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Archive for February 15th, 2011

Larry the cat is installed as Downing Street Chief Mouser

Telegraph: The latest holder of the post of Chief Mouser to the Cabinet Office was installed when Larry the cat moved into No 10.

 

Meanwhile…here is Francis Maude MP explaining his voluntary work for Big Society…

It is astonishing…..

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Having a bit of time on my hands, I am wading through the Great Reform Bill.  I shall comment in due course.  I rather liked this take on matters from Dr Cian Murphy of King’s College London – re-published in the UK Human Rights Blog… I quote….

It’s no Magna Carta. Those of us who teach public law in British universities will certainly  have to grapple with the Protection of Freedoms Bill. But will it, like the that earlier constitutional text, echo through the centuries into the classrooms of 2311? I doubt it. Although the Bill’s 107 sections will give Messrs Cameron and Clegg a long list of reforms to rattle off at party conferences it does little to coherently explain the coalition’s view of the appropriate relationship between the state and the citizen. The Government does not know what freedom is, but it knows freedom isn’t having your car immobilised without lawful authority (see section 54).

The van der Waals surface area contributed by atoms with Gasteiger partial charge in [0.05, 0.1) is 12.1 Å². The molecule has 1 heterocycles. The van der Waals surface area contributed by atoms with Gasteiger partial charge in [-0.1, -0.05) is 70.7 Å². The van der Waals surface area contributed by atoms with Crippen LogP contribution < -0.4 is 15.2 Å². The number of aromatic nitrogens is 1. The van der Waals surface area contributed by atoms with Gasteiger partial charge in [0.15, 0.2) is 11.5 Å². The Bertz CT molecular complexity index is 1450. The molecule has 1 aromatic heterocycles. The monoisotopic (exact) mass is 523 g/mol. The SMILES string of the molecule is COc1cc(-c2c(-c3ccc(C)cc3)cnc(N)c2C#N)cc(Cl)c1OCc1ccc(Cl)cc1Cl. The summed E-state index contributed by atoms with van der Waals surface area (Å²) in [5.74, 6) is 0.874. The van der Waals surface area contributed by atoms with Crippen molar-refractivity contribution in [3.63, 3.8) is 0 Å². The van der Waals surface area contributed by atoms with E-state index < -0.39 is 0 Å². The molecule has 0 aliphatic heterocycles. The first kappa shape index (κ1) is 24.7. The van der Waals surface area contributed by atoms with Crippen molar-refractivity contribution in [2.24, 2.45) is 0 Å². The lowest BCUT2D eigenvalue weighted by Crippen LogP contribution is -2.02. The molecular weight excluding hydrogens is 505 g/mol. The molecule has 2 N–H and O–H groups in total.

Protection of Freedoms Bill ‘disappointing’, says Law Society

The Law Society Gazette...thunders….

The new Protection of Freedoms Bill fails to live up to government promises and instead hints at a ‘growth of the surveillance society’, the Law Society has warned.

The Society said the legislation, which the coalition claims will scale back on Labour’s ‘intrusive’ policies, will take power away from the public.

Law Society president Linda Lee said that while attempts to reduce the apparent erosion of civil liberties are commendable, it does not tackle the way CCTV is regulated.

‘The Bill as a whole fails to measure up to the government’s grand rhetoric. Proposals for CCTV regulation are limited to local authorities and the police,’ she said.

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Jesus Chases the Merchants and Money Changers from the Temple, thus Cleansing the Temple

Painting: James Jacques Tissot (French painter and illustrator, 1836-1902)

Some would say that the legal profession is becoming over regulated. We have the Solicitors Regluation Authority, The Bar Standards Board, The Legal Services Board – the regulator of regulators – and The Legal Ombudsman. We also have, of course, courts of law in which to call lawyers to account and an army of professional negligence lawyers to do the business should doing the business need to be done. In this latter case, it has to be admitted, that only wealthier clients will be able to afford recourse to law.

Neil Rose of Legal Futures argues the question – “Do we actually need the Legal Services Board?” – given that two thirds of its work is now complete and the third part is likely to be complete within eight months.

Professor John Flood weighs in on the issue with this rather dry observation: “Of course as comes clear in Neil’s article is that the Law Society and by extension, the Bar Council, would love to see the LSB disappear. Why? The LSB is finally holding the legal profession to account, something which has been needed for many years. Moreover, the professional associations haven’t been able to regulate their own groups with any great success for the public or consumer interest.”